Bishop Gregory (hgr) wrote,
Bishop Gregory

Видение Иоанна Евнуха и иерархии Ареопагита (1)

1.1.1.      Dormition on August 7 and opening of the “Latrocinium” of Ephesus on August 8


Peter the Iberian starts his liturgical services as a bishop on the day of a great feast[1] that is, according to van Esbroeck, Dormition. However, its date is August 7, and not August 9 that we know as an early date of Dormition. Thus, van Esbroeck goes into long speculations based on a hypothetical use of the calendar of the Book of Jubilees in Jerusalem during the anti-Chalcedonian patriarch Theodosius (451—453).[2] This is, I think, not a good idea, because all the known Christian 364-day calendars have different structures than the old calendar of the Jubilees.[3] What is the worst, van Esbroeck arrives, even with these speculations, to reconciliation of the date August 7 with the date August 8, but not 9: “...August 7th in Peter’s Life is really August 8. Since Peter celebrates at sunset on the 8th, he is already celebrating the Assumption of the Virgin on the 9th.” [4] However, beginning of the day at evening and not at morning would contradict to van Esbroeck’s “sacerdotal calendar,” where day starts at morning. This reconstruction looks as neither precise nor consistent. Fortunately, it is superfluous.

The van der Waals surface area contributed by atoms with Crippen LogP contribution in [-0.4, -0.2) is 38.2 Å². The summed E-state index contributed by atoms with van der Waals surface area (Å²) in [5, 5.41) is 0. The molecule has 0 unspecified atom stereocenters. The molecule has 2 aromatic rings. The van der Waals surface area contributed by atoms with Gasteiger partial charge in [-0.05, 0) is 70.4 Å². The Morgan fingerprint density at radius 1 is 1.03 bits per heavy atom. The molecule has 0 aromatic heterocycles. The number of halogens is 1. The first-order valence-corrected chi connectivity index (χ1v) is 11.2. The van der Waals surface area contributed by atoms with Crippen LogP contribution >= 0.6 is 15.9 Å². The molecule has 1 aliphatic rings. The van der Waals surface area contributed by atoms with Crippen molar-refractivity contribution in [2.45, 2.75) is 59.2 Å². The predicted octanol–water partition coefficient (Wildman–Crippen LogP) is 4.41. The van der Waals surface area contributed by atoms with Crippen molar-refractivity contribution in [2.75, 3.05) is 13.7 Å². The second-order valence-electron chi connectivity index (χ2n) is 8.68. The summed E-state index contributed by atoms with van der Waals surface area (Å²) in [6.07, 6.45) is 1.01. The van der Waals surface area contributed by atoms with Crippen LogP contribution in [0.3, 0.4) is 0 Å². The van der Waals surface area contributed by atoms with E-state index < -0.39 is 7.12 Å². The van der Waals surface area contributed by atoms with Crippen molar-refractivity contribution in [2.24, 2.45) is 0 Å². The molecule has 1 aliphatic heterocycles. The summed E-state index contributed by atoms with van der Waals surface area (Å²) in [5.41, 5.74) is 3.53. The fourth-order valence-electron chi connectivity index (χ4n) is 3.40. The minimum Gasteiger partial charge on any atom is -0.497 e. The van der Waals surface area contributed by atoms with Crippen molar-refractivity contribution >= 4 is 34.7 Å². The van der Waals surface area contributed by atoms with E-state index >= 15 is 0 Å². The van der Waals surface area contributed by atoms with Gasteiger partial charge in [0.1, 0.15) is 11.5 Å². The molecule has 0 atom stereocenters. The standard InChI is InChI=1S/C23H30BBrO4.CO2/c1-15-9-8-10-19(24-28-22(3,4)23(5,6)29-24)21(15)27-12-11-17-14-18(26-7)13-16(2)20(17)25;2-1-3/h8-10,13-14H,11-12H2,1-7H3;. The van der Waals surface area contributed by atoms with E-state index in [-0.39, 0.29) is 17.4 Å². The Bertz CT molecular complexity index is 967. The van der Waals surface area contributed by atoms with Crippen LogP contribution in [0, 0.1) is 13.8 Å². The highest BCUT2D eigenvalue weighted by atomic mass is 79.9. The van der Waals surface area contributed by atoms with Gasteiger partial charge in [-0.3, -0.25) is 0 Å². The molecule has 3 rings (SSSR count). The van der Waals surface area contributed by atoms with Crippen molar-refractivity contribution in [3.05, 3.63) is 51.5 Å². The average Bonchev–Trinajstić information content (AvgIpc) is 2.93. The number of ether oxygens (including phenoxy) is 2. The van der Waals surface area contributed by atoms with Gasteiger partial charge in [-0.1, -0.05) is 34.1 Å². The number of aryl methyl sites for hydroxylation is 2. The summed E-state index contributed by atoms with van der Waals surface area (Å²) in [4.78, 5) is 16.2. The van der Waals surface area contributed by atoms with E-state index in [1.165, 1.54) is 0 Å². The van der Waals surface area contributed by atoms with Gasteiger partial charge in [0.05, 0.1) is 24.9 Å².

In the 450s, only the earliest recension of the Transitus story was available (e. g., such as preserved in the Ethiopic Liber Requiei, CANT 154) where the Dormition and Assumption cycle is shaped as a triduum: annunciation from the Angel (first day), gathering of apostles (second day), Dormition, deposition, and Assumption (third day).[5] In the Ethiopian rite, this cycle is still partially preserved, while not reflected in the Ethiopian Synaxarium, already influenced by the later Coptic rite. In the Ethiopian hymnary, Deggwa, before the Assumption feast on August 9 (Naḥasē 16), there is, on August 8 (Naḥasē 15), a feast of “Gathering” (Gubbace) that means gathering of apostles in Sion before the deathbed of Theotokos.[6] The same feast was also preserved in the medieval recension of the Georgian rite, while with an appropriate shift of dates (August 13, because of the different organisation of the whole cycle).[7] Thus, the earliest Dormition triduum was placed on the days from August 7 to August 9, because the gathering of apostles (August 8) is the second day of the earliest triduum, not the first. The date of the “great feast” on August 7 in the Life of Peter the Iberian is the first day of Dormition celebrated according to the Transitus tradition as it is in the Liber Requiei.